Change in land ownership in developing countries is commonly driven by large-scale acquisitions, which see the transfer of land from small-scale farmers to large investors and the conversion of land from subsistence to commercial use. UP TO 59% of land deals cover communal lands claimed by indigenous peoples and small communities, which translates to the potential displacement of millions of people.



Total glob­al wealth has reached a stag­ger­ing $255 tril­lion. Since 2015, more than half of thiswealth has been in the hands of the rich­est 1% of peo­ple. At the very top, this year‟s datafinds that col­lec­tive­ly the rich­est eight indi­vid­u­als have a net wealth of $426bn, which is the same as the net wealth of the bot­tom half of humanity.

Wealth con­tin­ues to accu­mu­late for the wealthy. Cap­i­tal own­ers have con­sis­tent­ly seen their returns out­strip eco­nom­ic growth over the past three decades. Oxfam‟s pre­vi­ous reportshave shown how this extreme and grow­ing wealth in the hands of a few trans­lates to pow­er and undue influ­ence over poli­cies and institutions.

Mean­while the accu­mu­la­tion of mod­est assets, espe­cial­ly agri­cul­tur­al assets such as land and live­stock, is one of the most impor­tant means by which to escape pover­ty. Wealth is crit­i­cal for peo­ple liv­ing in pover­ty to be able to respond to finan­cial shocks like a med­ical bill. How­ev­er, esti­mates from Cred­it Suisse find that col­lec­tive­ly the poor­est 50% of peo­ple have less than a quar­ter of 1% of glob­al net wealth. Nine per­cent of the peo­ple in this group have neg­a­tive wealth, and most of these peo­ple live in rich­er coun­tries where stu­dent debt and oth­er cred­it facil­i­ties are avail­able. But even if we dis­count the debts of peo­ple liv­ing in Europe and North Amer­i­ca, the total wealth of the bot­tom 50% is still less than 1%.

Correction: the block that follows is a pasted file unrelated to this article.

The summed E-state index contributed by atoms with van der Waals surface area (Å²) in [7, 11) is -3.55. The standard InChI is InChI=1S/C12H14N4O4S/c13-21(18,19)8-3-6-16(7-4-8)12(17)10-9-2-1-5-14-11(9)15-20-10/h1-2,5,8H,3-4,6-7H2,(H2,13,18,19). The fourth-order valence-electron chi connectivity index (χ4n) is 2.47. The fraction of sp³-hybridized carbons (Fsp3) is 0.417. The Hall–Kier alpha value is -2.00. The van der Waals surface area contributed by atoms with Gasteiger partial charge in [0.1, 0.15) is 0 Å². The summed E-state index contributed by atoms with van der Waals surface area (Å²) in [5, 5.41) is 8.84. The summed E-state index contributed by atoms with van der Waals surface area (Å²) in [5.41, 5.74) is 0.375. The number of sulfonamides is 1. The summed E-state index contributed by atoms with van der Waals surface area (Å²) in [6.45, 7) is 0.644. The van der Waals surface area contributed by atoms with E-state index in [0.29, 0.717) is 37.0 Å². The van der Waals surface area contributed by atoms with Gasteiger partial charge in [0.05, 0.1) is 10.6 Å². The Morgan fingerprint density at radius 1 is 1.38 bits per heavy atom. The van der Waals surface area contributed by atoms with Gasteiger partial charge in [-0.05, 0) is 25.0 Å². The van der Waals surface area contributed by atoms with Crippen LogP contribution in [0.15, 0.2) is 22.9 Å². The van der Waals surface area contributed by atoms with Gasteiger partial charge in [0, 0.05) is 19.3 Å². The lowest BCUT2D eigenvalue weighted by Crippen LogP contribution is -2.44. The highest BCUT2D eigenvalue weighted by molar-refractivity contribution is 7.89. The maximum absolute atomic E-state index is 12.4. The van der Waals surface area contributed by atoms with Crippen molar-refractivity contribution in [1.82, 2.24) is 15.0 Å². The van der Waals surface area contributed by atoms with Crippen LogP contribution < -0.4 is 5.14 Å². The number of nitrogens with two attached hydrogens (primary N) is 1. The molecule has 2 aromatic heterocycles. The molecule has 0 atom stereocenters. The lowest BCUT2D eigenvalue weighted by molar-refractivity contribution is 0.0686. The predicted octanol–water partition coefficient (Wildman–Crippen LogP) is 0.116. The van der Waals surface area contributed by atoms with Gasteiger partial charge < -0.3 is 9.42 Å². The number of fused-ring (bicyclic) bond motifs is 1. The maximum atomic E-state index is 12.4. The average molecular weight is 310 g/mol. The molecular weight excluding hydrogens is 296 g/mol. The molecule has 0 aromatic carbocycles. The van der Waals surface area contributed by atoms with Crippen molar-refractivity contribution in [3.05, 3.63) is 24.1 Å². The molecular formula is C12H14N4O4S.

Unlike extreme wealth at the top, which can be observed and doc­u­ment­ed through var­i­ous rich lists, we have much less infor­ma­tion about the wealth of those at the bot­tom of the dis­tri­b­u­tion. We do know how­ev­er, that many peo­ple expe­ri­enc­ing pover­ty around the world are see­ing an ero­sion of their main source of wealth – name­ly land, nat­ur­al resources and homes – as a con­se­quence of inse­cure land rights, land grab­bing, land frag­men­ta­tion and ero­sion, cli­mate change, urban evic­tion and forced dis­place­ment. While total farm­land has increased glob­al­ly, small fam­i­ly farms oper­ate a declin­ing share of this land. Own­er­ship of land among the poor­est wealth quin­tile fell by 7.3% between the 1990s and 2000s.

Change in land own­er­ship in devel­op­ing coun­tries is com­mon­ly dri­ven by large-scale acqui­si­tions, which see the trans­fer of land from small-scale farm­ers to large investors and the con­ver­sion of land from sub­sis­tence to com­mer­cial use. UP TO 59% of land deals cov­er com­mu­nal lands claimed by indige­nous peo­ples and small com­mu­ni­ties, which trans­lates to the poten­tial dis­place­ment of mil­lions of peo­ple. Yet only 14% of deals have involved a prop­er process to obtain „free pri­or and informed con­sent‟ (FPIC). Dis­tri­b­u­tion of land is most unequal in Latin Amer­i­ca, where 64% of the total wealth is relat­ed to non-finan­cial assets like land and hous­ing and 1% of „super farms‟ in Latin Amer­i­ca now con­trol more pro­duc­tive land than the oth­er 99%.

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